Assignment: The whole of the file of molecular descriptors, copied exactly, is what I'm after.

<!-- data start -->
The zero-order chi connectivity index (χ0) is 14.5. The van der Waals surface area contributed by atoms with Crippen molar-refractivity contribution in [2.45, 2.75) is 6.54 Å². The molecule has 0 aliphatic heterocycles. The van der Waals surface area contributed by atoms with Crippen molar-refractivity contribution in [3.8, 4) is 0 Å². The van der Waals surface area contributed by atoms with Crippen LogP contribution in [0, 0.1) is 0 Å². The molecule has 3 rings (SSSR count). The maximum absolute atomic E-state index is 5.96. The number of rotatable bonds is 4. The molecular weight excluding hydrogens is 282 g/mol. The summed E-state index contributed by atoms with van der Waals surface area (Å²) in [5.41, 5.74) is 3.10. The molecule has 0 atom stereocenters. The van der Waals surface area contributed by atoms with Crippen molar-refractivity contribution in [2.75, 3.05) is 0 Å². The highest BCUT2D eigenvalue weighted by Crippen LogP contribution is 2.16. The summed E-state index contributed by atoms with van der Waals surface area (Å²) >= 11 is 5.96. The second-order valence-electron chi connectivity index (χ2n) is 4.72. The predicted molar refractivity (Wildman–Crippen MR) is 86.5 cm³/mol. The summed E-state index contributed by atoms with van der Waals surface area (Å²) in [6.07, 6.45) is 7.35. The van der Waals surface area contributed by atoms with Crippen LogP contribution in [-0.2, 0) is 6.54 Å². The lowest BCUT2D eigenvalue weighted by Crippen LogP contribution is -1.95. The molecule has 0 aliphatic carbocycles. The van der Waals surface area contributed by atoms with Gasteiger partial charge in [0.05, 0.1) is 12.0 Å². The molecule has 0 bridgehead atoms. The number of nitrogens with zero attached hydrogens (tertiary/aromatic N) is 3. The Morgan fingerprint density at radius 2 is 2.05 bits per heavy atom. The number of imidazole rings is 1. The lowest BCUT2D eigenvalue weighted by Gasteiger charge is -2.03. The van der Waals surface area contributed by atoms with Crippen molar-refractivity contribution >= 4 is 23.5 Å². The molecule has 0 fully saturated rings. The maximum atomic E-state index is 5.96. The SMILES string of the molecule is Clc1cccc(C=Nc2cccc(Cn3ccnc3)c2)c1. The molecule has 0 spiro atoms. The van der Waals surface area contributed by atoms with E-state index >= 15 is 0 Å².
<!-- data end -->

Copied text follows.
The zero-order chi connectivity index (χ0) is 14.5. The van der Waals surface area contributed by atoms with Crippen molar-refractivity contribution in [2.45, 2.75) is 6.54 Å². The molecule has 0 aliphatic heterocycles. The van der Waals surface area contributed by atoms with Crippen molar-refractivity contribution in [3.8, 4) is 0 Å². The van der Waals surface area contributed by atoms with Crippen LogP contribution in [0, 0.1) is 0 Å². The molecule has 3 rings (SSSR count). The maximum absolute atomic E-state index is 5.96. The number of rotatable bonds is 4. The molecular weight excluding hydrogens is 282 g/mol. The summed E-state index contributed by atoms with van der Waals surface area (Å²) in [5.41, 5.74) is 3.10. The molecule has 0 atom stereocenters. The van der Waals surface area contributed by atoms with Crippen molar-refractivity contribution in [2.75, 3.05) is 0 Å². The highest BCUT2D eigenvalue weighted by Crippen LogP contribution is 2.16. The summed E-state index contributed by atoms with van der Waals surface area (Å²) >= 11 is 5.96. The second-order valence-electron chi connectivity index (χ2n) is 4.72. The predicted molar refractivity (Wildman–Crippen MR) is 86.5 cm³/mol. The summed E-state index contributed by atoms with van der Waals surface area (Å²) in [6.07, 6.45) is 7.35. The van der Waals surface area contributed by atoms with Crippen LogP contribution in [-0.2, 0) is 6.54 Å². The lowest BCUT2D eigenvalue weighted by Crippen LogP contribution is -1.95. The molecule has 0 aliphatic carbocycles. The van der Waals surface area contributed by atoms with Gasteiger partial charge in [0.05, 0.1) is 12.0 Å². The molecule has 0 bridgehead atoms. The number of nitrogens with zero attached hydrogens (tertiary/aromatic N) is 3. The Morgan fingerprint density at radius 2 is 2.05 bits per heavy atom. The number of imidazole rings is 1. The lowest BCUT2D eigenvalue weighted by Gasteiger charge is -2.03. The van der Waals surface area contributed by atoms with Crippen molar-refractivity contribution >= 4 is 23.5 Å². The molecule has 0 fully saturated rings. The maximum atomic E-state index is 5.96. The SMILES string of the molecule is Clc1cccc(C=Nc2cccc(Cn3ccnc3)c2)c1. The molecule has 0 spiro atoms. The van der Waals surface area contributed by atoms with E-state index >= 15 is 0 Å².